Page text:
Ectopic expression of AmRosea1 alone activates anthocyanin synthesis in transformed hairy roots

To investigate the contribution of each gene, AR1193/pBI35S:DEL, and the negative control AR1193/pBI121 were transformed into 3-week-old hypocotyls of A. majus JI 7, respectively. After 3 weeks of infection, a lot of independent hairy roots emerged from hypocotyl segments transformed with pBI35S:DEL (Fig. 4A). These hairy roots were maintained for 6 weeks under 16 h light/8 h dark condition, but remained similarly non-pigmented to the hairy roots of AR1193/pBI121 (P121). These results indicate that AmDelila alone does not appear to have the ability to stimulate anthocyanin synthesis in roots of A. majus.

Fig. 4
figure4

Phenotypic comparison of coloration in hairy roots transformed with AR1193/pBI35S:DEL and AR1193/pBI35S:ROS1. A Transformed hairy roots emerging from the hypocotyl segments after 3 weeks infection with AR1193/pBI35S:DEL; B Transformed hairy roots emerging from the hypocotyl segments after 3 weeks infection with AR1193/pBI35S:ROS1; C Pale-red colored hairy roots of transformed with AR1193/ pBI35S:ROS1 after 6 weeks of culture on MS + 200 mg·L−1 cefotaxime; D Deep-red colored hairy roots of transformed with AR1193/pBI35S:ROS1 after 6 weeks of culture on MS + 200 mg·L−1 cefotaxime. Scale bar = 1 cm

Next, investigate the ability of AmRosea1, the AR1193/pBI35S:ROS1 transformed into 3-week-old hypocotyls of A. majus JI 7. After 3 weeks of infection, a lot of independent hairy roots emerged from hypocotyl segments transformed with pBI35S:ROS1 and many hairy roots showed pale or purple red pigmentation (Fig. 4B). Among these, some pale-red colored hairy roots (PRC) and deep-red colored hairy roots (DRC) were excised and transferred to the MS + 200 mg/L cefotaxim medium. The culture was kept at 25 °C under a 16 h light/8 h dark photoperiod. (Fig. 4C, D). To get more examples, we further chose two pale-red colored hairy roots PRC1 (Fig. 4C) and PRC2 (Additional file 2: Fig. S2A), three deep-red colored hairy roots DRC1 (Additional file 2: Fig. S2B), DRC2 (Additional file 2: Fig. S2C) and DRC3 (Fig. 4D), and a negative control hairy root P121 (Fig. 3B) were investigated the total content of anthocyanins using spectrophotometer (Fig. 5). Anthocyanins were detected in all hairy roots, but significantly higher in those transformed with AmRosea1. For example, anthocyanin contents were 0.773 mg/g.FW in PRC1 and 2.064 mg/g FW in DRC3 (Fig. 5). Moreover, anthocyanin content of 5 independent hairy roots were relatively higher than in a control hairy root P121, and the contents are being about 2.5- to 6.7-fold higher than control hairy root P121 (Fig. 5).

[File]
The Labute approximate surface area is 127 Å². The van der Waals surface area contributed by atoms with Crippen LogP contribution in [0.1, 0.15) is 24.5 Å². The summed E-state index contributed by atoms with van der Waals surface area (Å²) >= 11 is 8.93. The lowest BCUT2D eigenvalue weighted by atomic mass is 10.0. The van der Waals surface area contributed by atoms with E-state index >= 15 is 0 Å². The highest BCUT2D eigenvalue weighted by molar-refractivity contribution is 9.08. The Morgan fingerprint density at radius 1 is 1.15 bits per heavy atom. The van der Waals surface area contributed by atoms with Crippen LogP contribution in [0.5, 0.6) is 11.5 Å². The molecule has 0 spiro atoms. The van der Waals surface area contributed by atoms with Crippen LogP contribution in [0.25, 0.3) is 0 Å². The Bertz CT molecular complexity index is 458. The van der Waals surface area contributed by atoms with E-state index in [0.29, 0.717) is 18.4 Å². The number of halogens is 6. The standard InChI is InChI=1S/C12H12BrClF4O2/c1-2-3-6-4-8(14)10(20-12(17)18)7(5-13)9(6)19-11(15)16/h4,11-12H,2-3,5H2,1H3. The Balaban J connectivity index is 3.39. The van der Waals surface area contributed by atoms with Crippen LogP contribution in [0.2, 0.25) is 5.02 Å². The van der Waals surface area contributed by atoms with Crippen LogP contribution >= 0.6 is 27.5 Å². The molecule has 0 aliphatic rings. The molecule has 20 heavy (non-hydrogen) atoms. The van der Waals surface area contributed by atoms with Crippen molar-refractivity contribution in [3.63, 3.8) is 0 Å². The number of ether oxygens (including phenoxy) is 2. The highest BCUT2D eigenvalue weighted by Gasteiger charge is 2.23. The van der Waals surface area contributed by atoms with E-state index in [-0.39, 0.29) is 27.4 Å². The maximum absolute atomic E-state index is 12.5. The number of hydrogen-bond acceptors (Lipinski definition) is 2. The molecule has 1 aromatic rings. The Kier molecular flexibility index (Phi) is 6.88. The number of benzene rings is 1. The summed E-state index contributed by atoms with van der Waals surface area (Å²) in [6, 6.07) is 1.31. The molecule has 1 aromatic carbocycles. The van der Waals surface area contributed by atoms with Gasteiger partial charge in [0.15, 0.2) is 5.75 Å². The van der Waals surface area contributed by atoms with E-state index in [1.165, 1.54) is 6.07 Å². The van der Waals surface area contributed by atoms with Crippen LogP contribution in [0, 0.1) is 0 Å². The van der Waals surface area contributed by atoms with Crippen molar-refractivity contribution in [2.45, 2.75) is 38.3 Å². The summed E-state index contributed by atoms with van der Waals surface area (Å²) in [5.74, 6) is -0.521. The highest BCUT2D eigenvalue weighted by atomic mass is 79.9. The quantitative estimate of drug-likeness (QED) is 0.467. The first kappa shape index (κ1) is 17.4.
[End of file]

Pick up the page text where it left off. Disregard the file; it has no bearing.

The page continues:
Fig. 5
figure5

Analysis of total anthocyanin concentrations from transformed hairy roots with AR1193/pBI35S:ROS1 and a negative control hairy root transformed with AR1193/pBI121. Total anthocyanin was extracted from two pale colored hairy roots PRC1 (Fig. 4C) and PRC2 (Additional file 2: Fig. S2A), three deep colored hairy roots DRC1 (Additional file 2: Fig. S2B), DRC2 (Additional file 2: Fig. S2C) and DRC3 (Fig. 4D) and a control hairy root P121 (Fig. 2B), respectively. The anthocyanin content was measured using a UV spectrometer. Means of three replicates with error bars indicating standard error (± SD)

Expression analysis of anthocyanin biosynthesis genes in hairy roots transformed with AmRosea1

We next investigated the relationship between AmRosea1, anthocyanin content and the expression levels of the main structural genes in the anthocyanin biosynthetic pathway. We chose two pale colored hairy root lines PRC1 and PRC2, three purple red colored hairy root lines DRC1, DRC2 and DRC3) and a negative control hairy root P121 to analyse the expression levels of AmCHS, AmF3H, AmDFR, and AmANS by semi-quantitative RT-PCR (Fig. 6). Clear expression of AmCHS, AmF3H, AmDFR, and AmANS were detected from five independent hairy roots. The expression levels of structural genes in DCR1, DCR2 and DCR3 lines were stronger than in PRC1 and PRC2 lines. Also, the expression patterns of AmDFR and AmANS coincided with the expression of AmRosea1. Moreover, the expression levels of AmDFR and AmANS seem to be harmony with anthocyanin accumulation in the hairy roots, (Fig. 6, Additional file 2: Fig. S2). Our findings suggest that AmRos1 alone is able to stimulate structural gene expression in the anthocyanin biosynthetic pathway, and thereby induce anthocyanin accumulation in the hairy roots of A.majus.